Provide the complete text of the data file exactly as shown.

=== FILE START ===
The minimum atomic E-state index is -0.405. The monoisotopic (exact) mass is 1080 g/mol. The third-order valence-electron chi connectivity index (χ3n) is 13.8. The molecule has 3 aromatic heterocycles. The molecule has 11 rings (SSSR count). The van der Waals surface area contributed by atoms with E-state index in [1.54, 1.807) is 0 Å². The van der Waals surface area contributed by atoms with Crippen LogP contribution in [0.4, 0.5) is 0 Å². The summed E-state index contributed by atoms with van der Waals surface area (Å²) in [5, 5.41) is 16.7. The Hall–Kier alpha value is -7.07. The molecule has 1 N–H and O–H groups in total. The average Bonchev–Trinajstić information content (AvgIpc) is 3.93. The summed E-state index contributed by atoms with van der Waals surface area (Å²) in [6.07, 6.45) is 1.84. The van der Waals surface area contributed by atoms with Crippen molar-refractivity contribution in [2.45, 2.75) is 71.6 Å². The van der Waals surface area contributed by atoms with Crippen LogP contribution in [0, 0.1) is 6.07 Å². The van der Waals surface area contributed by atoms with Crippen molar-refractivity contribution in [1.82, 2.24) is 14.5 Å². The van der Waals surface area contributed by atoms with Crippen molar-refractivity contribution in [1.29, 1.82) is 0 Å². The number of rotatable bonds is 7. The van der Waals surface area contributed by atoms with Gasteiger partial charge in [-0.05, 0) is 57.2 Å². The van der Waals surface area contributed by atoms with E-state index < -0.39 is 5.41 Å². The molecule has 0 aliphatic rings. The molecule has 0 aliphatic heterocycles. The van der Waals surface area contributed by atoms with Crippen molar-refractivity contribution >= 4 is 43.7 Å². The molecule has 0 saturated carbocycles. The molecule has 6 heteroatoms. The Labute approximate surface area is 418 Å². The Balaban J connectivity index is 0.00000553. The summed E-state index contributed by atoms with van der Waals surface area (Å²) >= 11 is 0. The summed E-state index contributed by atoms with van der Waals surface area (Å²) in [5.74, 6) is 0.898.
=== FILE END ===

The minimum atomic E-state index is -0.405. The monoisotopic (exact) mass is 1080 g/mol. The third-order valence-electron chi connectivity index (χ3n) is 13.8. The molecule has 3 aromatic heterocycles. The molecule has 11 rings (SSSR count). The van der Waals surface area contributed by atoms with E-state index in [1.54, 1.807) is 0 Å². The van der Waals surface area contributed by atoms with Crippen LogP contribution in [0.4, 0.5) is 0 Å². The summed E-state index contributed by atoms with van der Waals surface area (Å²) in [5, 5.41) is 16.7. The Hall–Kier alpha value is -7.07. The molecule has 1 N–H and O–H groups in total. The average Bonchev–Trinajstić information content (AvgIpc) is 3.93. The summed E-state index contributed by atoms with van der Waals surface area (Å²) in [6.07, 6.45) is 1.84. The van der Waals surface area contributed by atoms with Crippen molar-refractivity contribution in [2.45, 2.75) is 71.6 Å². The van der Waals surface area contributed by atoms with Crippen LogP contribution in [0, 0.1) is 6.07 Å². The van der Waals surface area contributed by atoms with Crippen molar-refractivity contribution in [1.82, 2.24) is 14.5 Å². The van der Waals surface area contributed by atoms with Crippen molar-refractivity contribution in [1.29, 1.82) is 0 Å². The number of rotatable bonds is 7. The van der Waals surface area contributed by atoms with Gasteiger partial charge in [-0.05, 0) is 57.2 Å². The van der Waals surface area contributed by atoms with E-state index < -0.39 is 5.41 Å². The molecule has 0 aliphatic rings. The molecule has 0 aliphatic heterocycles. The van der Waals surface area contributed by atoms with Crippen molar-refractivity contribution >= 4 is 43.7 Å². The molecule has 0 saturated carbocycles. The molecule has 6 heteroatoms. The Labute approximate surface area is 418 Å². The Balaban J connectivity index is 0.00000553. The summed E-state index contributed by atoms with van der Waals surface area (Å²) >= 11 is 0. The summed E-state index contributed by atoms with van der Waals surface area (Å²) in [5.74, 6) is 0.898.